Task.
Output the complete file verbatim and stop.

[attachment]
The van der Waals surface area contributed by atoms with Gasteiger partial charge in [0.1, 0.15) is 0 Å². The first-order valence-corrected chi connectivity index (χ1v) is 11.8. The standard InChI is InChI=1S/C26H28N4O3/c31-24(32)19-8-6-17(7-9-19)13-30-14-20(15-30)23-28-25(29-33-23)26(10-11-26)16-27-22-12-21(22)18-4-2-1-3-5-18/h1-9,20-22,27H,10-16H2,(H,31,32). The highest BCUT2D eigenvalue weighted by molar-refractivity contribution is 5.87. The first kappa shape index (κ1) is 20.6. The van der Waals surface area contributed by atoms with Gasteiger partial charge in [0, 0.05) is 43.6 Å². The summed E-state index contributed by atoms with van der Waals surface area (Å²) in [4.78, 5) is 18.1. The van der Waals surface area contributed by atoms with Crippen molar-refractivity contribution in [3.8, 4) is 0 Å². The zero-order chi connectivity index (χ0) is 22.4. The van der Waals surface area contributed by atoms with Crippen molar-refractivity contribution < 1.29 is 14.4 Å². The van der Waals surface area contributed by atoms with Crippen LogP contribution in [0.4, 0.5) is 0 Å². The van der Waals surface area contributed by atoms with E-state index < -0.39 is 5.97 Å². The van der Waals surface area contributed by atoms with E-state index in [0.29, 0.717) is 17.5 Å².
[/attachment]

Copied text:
The van der Waals surface area contributed by atoms with Gasteiger partial charge in [0.1, 0.15) is 0 Å². The first-order valence-corrected chi connectivity index (χ1v) is 11.8. The standard InChI is InChI=1S/C26H28N4O3/c31-24(32)19-8-6-17(7-9-19)13-30-14-20(15-30)23-28-25(29-33-23)26(10-11-26)16-27-22-12-21(22)18-4-2-1-3-5-18/h1-9,20-22,27H,10-16H2,(H,31,32). The highest BCUT2D eigenvalue weighted by molar-refractivity contribution is 5.87. The first kappa shape index (κ1) is 20.6. The van der Waals surface area contributed by atoms with Gasteiger partial charge in [0, 0.05) is 43.6 Å². The summed E-state index contributed by atoms with van der Waals surface area (Å²) in [4.78, 5) is 18.1. The van der Waals surface area contributed by atoms with Crippen molar-refractivity contribution in [3.8, 4) is 0 Å². The zero-order chi connectivity index (χ0) is 22.4. The van der Waals surface area contributed by atoms with Crippen molar-refractivity contribution < 1.29 is 14.4 Å². The van der Waals surface area contributed by atoms with Crippen LogP contribution in [0.4, 0.5) is 0 Å². The van der Waals surface area contributed by atoms with E-state index < -0.39 is 5.97 Å². The van der Waals surface area contributed by atoms with E-state index in [0.29, 0.717) is 17.5 Å².